Most of the museum's showcases have interesting sculptures made of stone and wood. They all have their own history and meanings. Example, models of workshops where located in Egyptian gallery was placed in tombs, because it was believed that the tiny figures in the model could provide for the deceased in the afterlife. In the tomb model, workers are preparing all the bread, beef, and beer needed for eternity.

During my tour of the museum I was scared by the mummies and carcasses in the Egyptian gallery. I've never seen a mummy or a carcass before. It was fascinating. And many animals lived in ancient Egypt, so there were many pictures and statues of animals such as lion, baboon, and hippo. Have you ever think about how ancient children did play? Egyptian children sometimes played with wooden toys shaped like the animals that lived nearby in the Nile River, such as hippos and crocodiles. These toys often had hinges that allowed the mouths to move up and down. They also enjoyed physical sports, such as juggling and playing board games at home.

Another interesting thing was that I saw a cosmetics container and many beautiful pieces of jewelry. They created cosmetic containers in the Iron Age (900-550 BC). It makes me feel that women could take care of their beauty even in ancient times. I like that, and am proud of it.

I've been advising my friends to visit the museum. I hope they, too, will like it. And I'm thankful to my teacher who told us to go see it. I efficiently spent my time well with my friend.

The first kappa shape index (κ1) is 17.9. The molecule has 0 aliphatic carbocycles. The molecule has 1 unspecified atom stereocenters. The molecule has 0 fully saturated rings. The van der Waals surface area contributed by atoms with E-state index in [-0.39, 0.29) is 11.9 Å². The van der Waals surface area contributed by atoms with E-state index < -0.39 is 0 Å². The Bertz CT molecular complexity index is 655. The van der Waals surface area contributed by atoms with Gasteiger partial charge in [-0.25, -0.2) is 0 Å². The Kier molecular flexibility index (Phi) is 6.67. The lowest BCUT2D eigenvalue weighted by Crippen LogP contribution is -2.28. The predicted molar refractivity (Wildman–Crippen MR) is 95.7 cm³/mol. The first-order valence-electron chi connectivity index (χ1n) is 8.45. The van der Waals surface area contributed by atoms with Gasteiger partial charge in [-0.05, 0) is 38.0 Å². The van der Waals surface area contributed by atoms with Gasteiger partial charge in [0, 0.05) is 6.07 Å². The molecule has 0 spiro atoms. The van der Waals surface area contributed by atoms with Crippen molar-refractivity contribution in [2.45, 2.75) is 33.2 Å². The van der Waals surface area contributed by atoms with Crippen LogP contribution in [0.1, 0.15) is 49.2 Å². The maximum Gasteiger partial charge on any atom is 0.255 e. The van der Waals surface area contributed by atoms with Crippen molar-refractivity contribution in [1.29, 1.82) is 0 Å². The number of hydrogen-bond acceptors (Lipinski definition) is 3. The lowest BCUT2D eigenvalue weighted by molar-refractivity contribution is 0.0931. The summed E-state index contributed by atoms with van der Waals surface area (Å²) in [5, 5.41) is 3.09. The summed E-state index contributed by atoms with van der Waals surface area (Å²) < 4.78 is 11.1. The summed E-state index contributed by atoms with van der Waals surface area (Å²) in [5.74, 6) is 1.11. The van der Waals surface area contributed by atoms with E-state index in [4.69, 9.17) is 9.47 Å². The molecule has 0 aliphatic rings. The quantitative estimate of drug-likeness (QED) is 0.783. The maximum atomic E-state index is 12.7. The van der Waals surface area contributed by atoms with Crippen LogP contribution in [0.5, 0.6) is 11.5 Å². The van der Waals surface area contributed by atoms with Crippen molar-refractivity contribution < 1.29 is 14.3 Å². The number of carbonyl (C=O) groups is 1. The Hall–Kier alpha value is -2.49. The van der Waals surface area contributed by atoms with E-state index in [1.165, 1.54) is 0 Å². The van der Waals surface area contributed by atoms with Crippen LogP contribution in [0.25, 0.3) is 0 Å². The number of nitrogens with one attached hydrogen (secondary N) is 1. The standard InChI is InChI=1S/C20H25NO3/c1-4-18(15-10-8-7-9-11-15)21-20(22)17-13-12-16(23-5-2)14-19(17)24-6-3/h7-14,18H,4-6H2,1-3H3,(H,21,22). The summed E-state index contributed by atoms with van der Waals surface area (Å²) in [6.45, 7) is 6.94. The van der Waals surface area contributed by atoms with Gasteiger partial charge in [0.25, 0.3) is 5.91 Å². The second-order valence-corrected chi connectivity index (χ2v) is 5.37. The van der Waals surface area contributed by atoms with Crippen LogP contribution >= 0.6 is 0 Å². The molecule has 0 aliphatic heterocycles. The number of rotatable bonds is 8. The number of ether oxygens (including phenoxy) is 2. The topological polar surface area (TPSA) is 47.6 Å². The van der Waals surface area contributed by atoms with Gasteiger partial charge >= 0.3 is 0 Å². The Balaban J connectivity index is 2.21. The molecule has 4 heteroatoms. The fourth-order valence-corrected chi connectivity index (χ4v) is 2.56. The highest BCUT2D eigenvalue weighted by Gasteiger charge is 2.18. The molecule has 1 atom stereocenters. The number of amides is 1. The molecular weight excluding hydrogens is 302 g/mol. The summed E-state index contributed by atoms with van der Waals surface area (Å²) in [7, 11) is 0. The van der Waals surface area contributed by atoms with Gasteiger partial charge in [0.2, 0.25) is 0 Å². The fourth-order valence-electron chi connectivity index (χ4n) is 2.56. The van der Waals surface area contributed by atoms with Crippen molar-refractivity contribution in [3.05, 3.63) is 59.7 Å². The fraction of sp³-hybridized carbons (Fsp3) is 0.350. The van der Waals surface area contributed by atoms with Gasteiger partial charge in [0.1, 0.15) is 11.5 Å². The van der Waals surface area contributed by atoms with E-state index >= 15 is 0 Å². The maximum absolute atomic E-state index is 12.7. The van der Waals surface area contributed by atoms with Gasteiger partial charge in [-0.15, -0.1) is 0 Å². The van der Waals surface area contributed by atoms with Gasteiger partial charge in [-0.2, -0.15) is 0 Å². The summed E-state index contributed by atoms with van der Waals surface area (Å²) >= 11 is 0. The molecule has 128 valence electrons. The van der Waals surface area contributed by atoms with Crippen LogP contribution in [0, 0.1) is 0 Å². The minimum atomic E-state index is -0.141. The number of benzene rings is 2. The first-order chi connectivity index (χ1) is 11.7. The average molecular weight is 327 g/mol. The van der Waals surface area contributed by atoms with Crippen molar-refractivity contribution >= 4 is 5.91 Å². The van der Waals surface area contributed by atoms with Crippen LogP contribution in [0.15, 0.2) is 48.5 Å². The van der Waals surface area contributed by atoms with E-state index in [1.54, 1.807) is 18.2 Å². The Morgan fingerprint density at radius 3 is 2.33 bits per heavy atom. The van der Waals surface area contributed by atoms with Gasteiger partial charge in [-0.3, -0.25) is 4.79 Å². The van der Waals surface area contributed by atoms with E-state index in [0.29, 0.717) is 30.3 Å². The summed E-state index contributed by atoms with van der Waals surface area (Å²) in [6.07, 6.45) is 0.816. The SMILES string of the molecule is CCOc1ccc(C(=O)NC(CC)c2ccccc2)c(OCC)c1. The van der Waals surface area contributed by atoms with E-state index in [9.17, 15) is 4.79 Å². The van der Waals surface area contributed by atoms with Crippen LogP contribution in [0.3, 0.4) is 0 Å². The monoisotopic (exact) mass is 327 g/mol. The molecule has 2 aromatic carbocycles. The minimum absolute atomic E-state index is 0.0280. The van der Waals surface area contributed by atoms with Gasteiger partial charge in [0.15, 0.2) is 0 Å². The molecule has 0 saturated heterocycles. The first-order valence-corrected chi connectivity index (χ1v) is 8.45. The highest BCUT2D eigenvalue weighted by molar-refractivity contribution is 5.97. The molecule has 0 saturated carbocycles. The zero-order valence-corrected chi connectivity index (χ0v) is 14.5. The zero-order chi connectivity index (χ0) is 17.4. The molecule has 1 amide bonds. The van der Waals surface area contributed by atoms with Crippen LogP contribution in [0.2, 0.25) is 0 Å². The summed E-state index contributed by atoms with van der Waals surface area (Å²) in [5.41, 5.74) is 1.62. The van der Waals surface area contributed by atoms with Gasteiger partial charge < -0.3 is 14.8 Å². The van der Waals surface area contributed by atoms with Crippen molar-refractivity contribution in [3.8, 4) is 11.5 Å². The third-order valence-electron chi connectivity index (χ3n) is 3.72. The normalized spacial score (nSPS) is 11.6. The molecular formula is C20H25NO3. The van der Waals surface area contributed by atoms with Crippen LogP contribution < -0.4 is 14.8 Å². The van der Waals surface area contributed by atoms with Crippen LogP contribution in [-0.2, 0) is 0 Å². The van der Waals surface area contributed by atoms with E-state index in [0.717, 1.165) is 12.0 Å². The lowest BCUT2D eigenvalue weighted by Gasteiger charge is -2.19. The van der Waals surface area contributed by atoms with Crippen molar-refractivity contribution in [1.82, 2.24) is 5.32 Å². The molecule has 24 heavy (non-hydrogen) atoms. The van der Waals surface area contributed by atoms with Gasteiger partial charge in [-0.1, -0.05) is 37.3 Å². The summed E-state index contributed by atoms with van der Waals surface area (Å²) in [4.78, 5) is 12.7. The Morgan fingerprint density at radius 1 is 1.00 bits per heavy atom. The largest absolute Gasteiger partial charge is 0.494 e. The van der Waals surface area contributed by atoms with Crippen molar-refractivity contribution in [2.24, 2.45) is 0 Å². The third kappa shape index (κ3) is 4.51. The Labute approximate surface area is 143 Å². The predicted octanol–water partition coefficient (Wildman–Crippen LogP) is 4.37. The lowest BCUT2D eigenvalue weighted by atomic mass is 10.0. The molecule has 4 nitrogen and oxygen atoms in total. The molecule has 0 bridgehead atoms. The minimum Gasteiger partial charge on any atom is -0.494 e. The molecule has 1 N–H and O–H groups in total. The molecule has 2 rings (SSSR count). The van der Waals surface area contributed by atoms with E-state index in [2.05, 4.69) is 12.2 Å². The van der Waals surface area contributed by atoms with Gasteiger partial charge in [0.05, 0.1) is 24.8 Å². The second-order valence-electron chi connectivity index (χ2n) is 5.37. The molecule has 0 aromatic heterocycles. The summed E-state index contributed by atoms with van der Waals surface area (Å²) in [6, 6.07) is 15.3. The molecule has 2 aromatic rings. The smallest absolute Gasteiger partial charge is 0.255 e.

EF_Team2 1 / 1,709  
Mar 19, 2008   #2
Greetings!

Your essay is filling out very well! Here are some suggestions:

I had almost forgotten what a museum is.

And there were the some script of cuneiform. - I'm not sure what you were trying to say here; perhaps "And there were some cuneiform scripts, as well"?

There was a board which showed the development of cuneiform, and there were some words that were used in ca 3200 B.C- 600 B.C with explanations of their meaning.

For instance, if you want to say "eat food" or "drink water" in that ancient language, you would say "ku ninda", or "ku a".

When I saw some showcases in different empires, many objects were similar.

For example, models of workshops where located in Egyptian gallery was placed in tombs, - this last part in bold does not really make sense.

Have you ever thought about how ancient children played?

Good work!

Thanks,

Sarah, EssayForum.com
OP BBgirl 12 / 3  
Mar 19, 2008   #3
tnk u so much, how is it ?

"For example, in Egyptian showcase, models of workshops were placed in tombs, because it was believed that the tiny figures in the model could provide for the deceased in the afterlife."
EF_Team2 1 / 1,709  
Mar 20, 2008   #4
Greetings!

That's very good! Just remember that, most of the time, nouns in English will require an article (a, an or the). So, make it say "For example, in the Egyptian showcase, models of workshops were placed in tombs, because it was believed that the tiny figures in the model could provide for the deceased in the afterlife."

Keep up the good work!

Thanks,

Sarah, EssayForum.com